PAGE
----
Star Trek fans will know that when approaching (vs. be approached by) a Klingon, they use the simple greeting, “What do you want.” As a kid, I really loved this practical directness. I was raised to make people feel welcome with a greeting and that continued into adulthood. But in my work life the greeting I often wanted to use was more Klingon than nice.
And I have come to see the practicality of this type of greeting when we receive meeting invites. One of the biggest complaints I hear from clients is that there are way too many meetings. They have no time to do their real work: to think, strategize, execute and coach their employees. Of course, this is the work that most senior leaders and their teams have been hired to do!
Meeting fatigue is ubiquitous. “Weekly time spent in meetings has more than tripled since February 2020, according to data from Microsoft.” Steven Rogelberg, a professor at UNC-Charlotte, has studied meetings for two decades. His latest research suggests that big companies each waste about $100 million a year on unnecessary meetings.” (Link to Bloomberg article below)
Adam Grant says there are four reasons to meet: to decide, learn, bond and do.
I would add a fifth. When there are big, important milestones, celebrations or announcements that you want to make sure everyone (whether it be a team or a whole company) hears at the same time, a meeting can be efficient. But far too many meetings are “information sharing”, or “updates” which can be accomplished in more efficient ways.
If a meeting is unnecessary, the prevalent recommendation from experts is to cancel it. But we don’t do this. According to Steven Rogelberg, “employees want to skip one third of their meeting invites.” Yet only 14% of us decline. And I am aware of how hard this is for clients to do even though they tell me they know that it would vastly improve their team’s productivity and sense of accomplishment.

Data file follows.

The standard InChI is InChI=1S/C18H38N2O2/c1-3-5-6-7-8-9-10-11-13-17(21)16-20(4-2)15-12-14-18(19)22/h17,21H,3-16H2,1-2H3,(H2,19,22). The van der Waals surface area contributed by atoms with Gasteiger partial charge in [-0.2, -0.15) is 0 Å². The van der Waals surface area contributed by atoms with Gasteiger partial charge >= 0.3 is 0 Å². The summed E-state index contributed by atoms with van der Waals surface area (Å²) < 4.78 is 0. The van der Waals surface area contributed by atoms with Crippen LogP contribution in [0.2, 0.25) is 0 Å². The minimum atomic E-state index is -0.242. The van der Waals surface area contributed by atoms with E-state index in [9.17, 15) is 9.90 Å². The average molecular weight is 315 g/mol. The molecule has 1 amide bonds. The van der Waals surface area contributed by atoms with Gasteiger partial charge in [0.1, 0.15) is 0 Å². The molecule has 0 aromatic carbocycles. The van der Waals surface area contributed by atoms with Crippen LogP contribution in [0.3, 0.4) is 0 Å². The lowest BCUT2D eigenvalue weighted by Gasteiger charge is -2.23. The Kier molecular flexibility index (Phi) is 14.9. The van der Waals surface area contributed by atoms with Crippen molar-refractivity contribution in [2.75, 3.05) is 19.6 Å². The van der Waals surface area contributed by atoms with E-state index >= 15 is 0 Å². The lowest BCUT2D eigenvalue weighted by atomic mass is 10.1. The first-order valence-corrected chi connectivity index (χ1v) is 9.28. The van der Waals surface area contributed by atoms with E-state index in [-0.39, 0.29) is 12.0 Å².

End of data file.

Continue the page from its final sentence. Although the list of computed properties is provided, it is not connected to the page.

When I work with teams on this issue, they are brave in theory and scared in practice. In one-on-one meetings they tell me that they are hesitant to decline a meeting invite, even when they know it will be a waste of time. They are worried how it will look, of being left out of important future discussions or not being “seen". These reasons make sense emotionally and wreak havoc on productivity and performance.
I advocate we behave more like Klingons for meetings. Adopt a more practical set of responses to meeting invites and make it really okay for people to use them. If you do it right, these questions should become standard: What is the purpose for this meeting? Is a meeting the best way to accomplish this goal? For this purpose, who must be in this meeting? Why am I being invited?
I especially want leaders to encourage employees to decline meeting invites when they know it is not the best use of their time. In 2023 I hope it’s more common to just say “no” to meeting invitations where your attendance serves no real purpose.
Moira Clarke founded Leadership Consulting Partners 21 years ago to collaborate with leaders, teams and organizations to create more productive, effective, and human people systems and practices. If you are reading this to the end, and you find value, please say so and share with others on LinkedIn and Twitter. Thank you!
Welcome to Moira's blog. I write a (mostly) monthly post about the work of building better work places: people strategies, systems, teams and leaders.